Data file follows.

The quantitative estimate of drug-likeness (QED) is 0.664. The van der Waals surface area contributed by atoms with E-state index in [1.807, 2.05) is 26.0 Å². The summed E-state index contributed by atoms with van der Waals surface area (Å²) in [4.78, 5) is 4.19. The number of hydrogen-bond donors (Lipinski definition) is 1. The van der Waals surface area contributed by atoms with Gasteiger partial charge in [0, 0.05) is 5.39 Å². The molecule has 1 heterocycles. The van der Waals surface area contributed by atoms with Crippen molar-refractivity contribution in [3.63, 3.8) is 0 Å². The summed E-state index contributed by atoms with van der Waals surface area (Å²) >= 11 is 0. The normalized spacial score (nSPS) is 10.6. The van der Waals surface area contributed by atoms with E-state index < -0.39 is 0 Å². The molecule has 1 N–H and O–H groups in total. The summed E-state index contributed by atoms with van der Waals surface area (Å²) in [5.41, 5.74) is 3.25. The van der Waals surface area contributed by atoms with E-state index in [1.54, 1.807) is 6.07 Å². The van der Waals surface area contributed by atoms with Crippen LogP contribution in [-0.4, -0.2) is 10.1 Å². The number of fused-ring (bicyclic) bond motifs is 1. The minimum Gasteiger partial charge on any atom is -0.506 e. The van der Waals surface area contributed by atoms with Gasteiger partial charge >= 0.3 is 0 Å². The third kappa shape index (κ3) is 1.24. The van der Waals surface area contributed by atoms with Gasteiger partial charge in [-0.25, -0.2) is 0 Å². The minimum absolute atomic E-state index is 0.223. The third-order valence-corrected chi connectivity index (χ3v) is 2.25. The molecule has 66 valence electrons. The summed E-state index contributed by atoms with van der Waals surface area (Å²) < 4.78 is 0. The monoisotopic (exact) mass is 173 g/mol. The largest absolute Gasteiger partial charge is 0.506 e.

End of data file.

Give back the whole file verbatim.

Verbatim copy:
The quantitative estimate of drug-likeness (QED) is 0.664. The van der Waals surface area contributed by atoms with E-state index in [1.807, 2.05) is 26.0 Å². The summed E-state index contributed by atoms with van der Waals surface area (Å²) in [4.78, 5) is 4.19. The number of hydrogen-bond donors (Lipinski definition) is 1. The van der Waals surface area contributed by atoms with Gasteiger partial charge in [0, 0.05) is 5.39 Å². The molecule has 1 heterocycles. The van der Waals surface area contributed by atoms with Crippen molar-refractivity contribution in [3.63, 3.8) is 0 Å². The summed E-state index contributed by atoms with van der Waals surface area (Å²) >= 11 is 0. The normalized spacial score (nSPS) is 10.6. The van der Waals surface area contributed by atoms with E-state index < -0.39 is 0 Å². The molecule has 1 N–H and O–H groups in total. The summed E-state index contributed by atoms with van der Waals surface area (Å²) in [5.41, 5.74) is 3.25. The van der Waals surface area contributed by atoms with E-state index in [1.54, 1.807) is 6.07 Å². The van der Waals surface area contributed by atoms with Crippen LogP contribution in [-0.4, -0.2) is 10.1 Å². The number of fused-ring (bicyclic) bond motifs is 1. The minimum Gasteiger partial charge on any atom is -0.506 e. The van der Waals surface area contributed by atoms with Gasteiger partial charge >= 0.3 is 0 Å². The third kappa shape index (κ3) is 1.24. The van der Waals surface area contributed by atoms with Gasteiger partial charge in [-0.25, -0.2) is 0 Å². The minimum absolute atomic E-state index is 0.223. The third-order valence-corrected chi connectivity index (χ3v) is 2.25. The molecule has 66 valence electrons. The summed E-state index contributed by atoms with van der Waals surface area (Å²) < 4.78 is 0. The monoisotopic (exact) mass is 173 g/mol. The largest absolute Gasteiger partial charge is 0.506 e.